Trump said he’s interested in the idea, but it’s not a top priority for him or his administration.
Frederiksen, who became prime minister June 27, was on a planned two-day trip to Greenland before traveling to nearby Iceland for a meeting of the Nordic prime ministers.
Here are the President’s Tweets from last night:
The astonishment in Denmark over President Trump’s apparent desire to buy Greenland turned to bewilderment and anger on Wednesday after the American leader abruptly scrapped a state visit because the Danes have no desire to sell.
The cancellation was a rare snub of Denmark’s head of state, Queen Margrethe II, who had extended the invitation to the president and would have hosted him and the first lady.
News that Mr. Trump is not coming “came as a surprise,” the Royal House’s communications director told the state broadcaster, adding, “That’s all we have to say about that.”
Others, however, had more to say. “Is this some sort of joke?” Helle Thorning-Schmidt, a former prime minister, wrote on Twitter. “Deeply insulting to the people of Greenland and Denmark.”
On Wednesday, disbelief and condemnation echoed through the political landscape, as it began to sink in that Mr. Trump wasn’t kidding.
“Please stop,” Martin Lidegaard, head of the foreign affairs committee in Parliament, wrote on Twitter, before citing several other areas of discussion that he said should be of interest to both countries: the Arctic, climate change and the Middle East.
“Total chaos,” the former finance minister Kristian Jensen wrote. “This has gone from a great opportunity for a strengthened dialogue between allies to a diplomatic crisis.”
The utter absurdity of all of this is so apparent that it’s somewhat mindboggling that we’re even at this point. To be honest about it, the idea of the United States having a strategic interest in Greenland isn’t entirely crazy, but the way the Trump Administration is reacting here is just utterly bizarre.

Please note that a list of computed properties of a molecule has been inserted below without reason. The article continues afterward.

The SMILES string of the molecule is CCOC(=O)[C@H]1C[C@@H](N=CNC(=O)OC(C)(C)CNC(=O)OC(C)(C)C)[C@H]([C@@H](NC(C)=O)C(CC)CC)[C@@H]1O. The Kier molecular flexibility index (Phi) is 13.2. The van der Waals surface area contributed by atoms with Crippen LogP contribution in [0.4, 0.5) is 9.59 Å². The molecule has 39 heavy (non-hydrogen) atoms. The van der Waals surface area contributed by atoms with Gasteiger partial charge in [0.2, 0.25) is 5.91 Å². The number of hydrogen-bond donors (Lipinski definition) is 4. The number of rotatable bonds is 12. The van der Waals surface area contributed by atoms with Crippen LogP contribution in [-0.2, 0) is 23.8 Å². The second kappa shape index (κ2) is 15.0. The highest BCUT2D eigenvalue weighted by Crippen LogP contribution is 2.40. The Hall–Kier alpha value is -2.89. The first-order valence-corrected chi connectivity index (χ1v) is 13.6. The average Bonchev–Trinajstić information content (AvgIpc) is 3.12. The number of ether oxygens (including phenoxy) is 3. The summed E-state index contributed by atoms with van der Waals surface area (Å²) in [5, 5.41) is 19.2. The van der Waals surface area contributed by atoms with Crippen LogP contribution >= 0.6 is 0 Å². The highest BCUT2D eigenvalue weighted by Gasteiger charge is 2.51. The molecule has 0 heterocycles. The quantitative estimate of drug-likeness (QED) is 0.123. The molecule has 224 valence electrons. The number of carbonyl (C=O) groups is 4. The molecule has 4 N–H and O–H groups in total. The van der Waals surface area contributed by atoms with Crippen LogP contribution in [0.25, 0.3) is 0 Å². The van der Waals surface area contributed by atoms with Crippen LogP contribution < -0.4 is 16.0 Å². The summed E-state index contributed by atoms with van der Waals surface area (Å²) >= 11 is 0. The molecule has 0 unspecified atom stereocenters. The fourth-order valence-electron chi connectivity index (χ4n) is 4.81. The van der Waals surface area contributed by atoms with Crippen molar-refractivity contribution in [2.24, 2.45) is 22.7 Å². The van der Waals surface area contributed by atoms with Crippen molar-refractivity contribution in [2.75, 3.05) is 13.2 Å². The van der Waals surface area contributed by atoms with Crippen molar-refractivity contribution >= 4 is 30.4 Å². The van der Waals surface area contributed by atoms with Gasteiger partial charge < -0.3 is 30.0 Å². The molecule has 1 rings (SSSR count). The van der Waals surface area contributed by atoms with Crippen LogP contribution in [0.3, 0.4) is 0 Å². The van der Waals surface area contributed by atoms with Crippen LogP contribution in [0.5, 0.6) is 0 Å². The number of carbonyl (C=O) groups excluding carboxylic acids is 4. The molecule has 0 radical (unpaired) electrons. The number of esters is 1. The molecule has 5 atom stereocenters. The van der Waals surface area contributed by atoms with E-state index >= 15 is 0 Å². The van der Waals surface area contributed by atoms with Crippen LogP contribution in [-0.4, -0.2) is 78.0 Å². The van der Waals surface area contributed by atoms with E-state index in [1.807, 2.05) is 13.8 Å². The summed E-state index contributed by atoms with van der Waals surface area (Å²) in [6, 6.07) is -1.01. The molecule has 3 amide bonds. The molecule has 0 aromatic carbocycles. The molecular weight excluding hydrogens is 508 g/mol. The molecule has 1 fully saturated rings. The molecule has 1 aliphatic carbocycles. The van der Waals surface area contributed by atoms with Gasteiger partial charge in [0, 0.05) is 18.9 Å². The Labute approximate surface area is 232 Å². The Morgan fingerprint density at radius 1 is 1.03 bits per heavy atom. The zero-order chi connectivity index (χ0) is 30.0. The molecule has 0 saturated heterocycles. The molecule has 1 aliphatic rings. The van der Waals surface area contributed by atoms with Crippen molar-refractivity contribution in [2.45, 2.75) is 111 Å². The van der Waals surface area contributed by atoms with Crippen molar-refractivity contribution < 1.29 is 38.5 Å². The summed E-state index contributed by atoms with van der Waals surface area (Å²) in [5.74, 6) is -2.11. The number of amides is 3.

As I noted when these reports first became public last week, the U.S. had discussed buying Greenland in the past. Specifically, President Truman apparently made an offer to a war-ravaged Denmark to purchase the territory for a reported $100,000,000 in gold, an offer that was no doubt at least somewhat attractive to the Danes given the state the country was in at the time. Given the then still developing Cold War, it’s clear that the territory would be of strategic importance notwithstanding its nearly total ice cover.
Denmark turned that offer down, but the United nonetheless end up establishing several military bases on the island, including the Thule Air Base, which serves as the northern-most American military base in the world and which serves an important role in the early warning system used by NORAD to monitor for potential missiles headed over the Arctic Circle from Russia. Beyond that, the U.S. has maintained generally good relations with the Danes and with Greenland, which are both a part of the NATO alliance. Today, this base remains an important link in North American and European defense and serves as a U.S.presence in an area that is becoming more important now that ecological changes brought about by Climate Change are opening parts of the Arctic up to shipping and, potentially, exploitation for natural resources.
After those initial reports, though, the White House generally and Trump specifically both seemed to play down the idea. The official line from the White House was that it was a question the President had asked his aides and that the matter had been researched but that it was not a foreign policy priority. Additionally, on his way back home from a ten-day vacation in New Jersey, the President seemed to downplay the idea and specifically referenced his upcoming visit to Denmark. Despite these statements, a report in The Washington Post seems to indicate that the discussions were further along than previously indicated:
People familiar with the president’s interest in Greenland said he had been talking about the potential purchase for weeks. Senior administration officials had discussed the possibility of offering Denmark a deal in which the United States would take over its annual $600 million subsidy to Greenland in perpetuity, said two people familiar with the talks who were not authorized to reveal the internal deliberations.